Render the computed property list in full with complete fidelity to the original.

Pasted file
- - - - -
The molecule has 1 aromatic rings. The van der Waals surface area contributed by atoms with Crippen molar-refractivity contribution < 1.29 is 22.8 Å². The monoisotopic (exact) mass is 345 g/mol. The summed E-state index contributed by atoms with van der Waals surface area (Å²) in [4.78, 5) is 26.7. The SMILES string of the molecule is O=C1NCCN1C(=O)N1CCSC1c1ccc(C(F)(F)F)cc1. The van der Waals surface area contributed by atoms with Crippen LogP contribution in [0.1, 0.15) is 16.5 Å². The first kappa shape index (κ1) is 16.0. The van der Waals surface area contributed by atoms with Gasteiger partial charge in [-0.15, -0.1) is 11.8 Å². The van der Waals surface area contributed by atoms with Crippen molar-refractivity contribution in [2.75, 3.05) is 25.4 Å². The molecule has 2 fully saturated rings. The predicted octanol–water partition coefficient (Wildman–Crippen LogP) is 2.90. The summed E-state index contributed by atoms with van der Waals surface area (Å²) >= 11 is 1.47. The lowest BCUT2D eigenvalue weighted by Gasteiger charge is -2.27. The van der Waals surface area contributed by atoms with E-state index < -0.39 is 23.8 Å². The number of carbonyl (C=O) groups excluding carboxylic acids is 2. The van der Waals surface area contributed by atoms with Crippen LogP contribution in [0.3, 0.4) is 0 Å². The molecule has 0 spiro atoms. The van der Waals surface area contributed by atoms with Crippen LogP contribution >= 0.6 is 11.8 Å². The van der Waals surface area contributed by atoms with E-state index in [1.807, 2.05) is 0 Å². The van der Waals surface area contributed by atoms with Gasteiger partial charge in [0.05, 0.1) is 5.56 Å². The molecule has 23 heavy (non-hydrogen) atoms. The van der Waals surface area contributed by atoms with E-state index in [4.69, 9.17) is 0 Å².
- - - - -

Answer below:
The molecule has 1 aromatic rings. The van der Waals surface area contributed by atoms with Crippen molar-refractivity contribution < 1.29 is 22.8 Å². The monoisotopic (exact) mass is 345 g/mol. The summed E-state index contributed by atoms with van der Waals surface area (Å²) in [4.78, 5) is 26.7. The SMILES string of the molecule is O=C1NCCN1C(=O)N1CCSC1c1ccc(C(F)(F)F)cc1. The van der Waals surface area contributed by atoms with Crippen LogP contribution in [0.1, 0.15) is 16.5 Å². The first kappa shape index (κ1) is 16.0. The van der Waals surface area contributed by atoms with Gasteiger partial charge in [-0.15, -0.1) is 11.8 Å². The van der Waals surface area contributed by atoms with Crippen molar-refractivity contribution in [2.75, 3.05) is 25.4 Å². The molecule has 2 fully saturated rings. The predicted octanol–water partition coefficient (Wildman–Crippen LogP) is 2.90. The summed E-state index contributed by atoms with van der Waals surface area (Å²) >= 11 is 1.47. The lowest BCUT2D eigenvalue weighted by Gasteiger charge is -2.27. The van der Waals surface area contributed by atoms with E-state index < -0.39 is 23.8 Å². The number of carbonyl (C=O) groups excluding carboxylic acids is 2. The van der Waals surface area contributed by atoms with Crippen LogP contribution in [0.3, 0.4) is 0 Å². The molecule has 0 spiro atoms. The van der Waals surface area contributed by atoms with Crippen LogP contribution >= 0.6 is 11.8 Å². The van der Waals surface area contributed by atoms with E-state index in [1.807, 2.05) is 0 Å². The van der Waals surface area contributed by atoms with Gasteiger partial charge in [0.05, 0.1) is 5.56 Å². The molecule has 23 heavy (non-hydrogen) atoms. The van der Waals surface area contributed by atoms with E-state index in [4.69, 9.17) is 0 Å².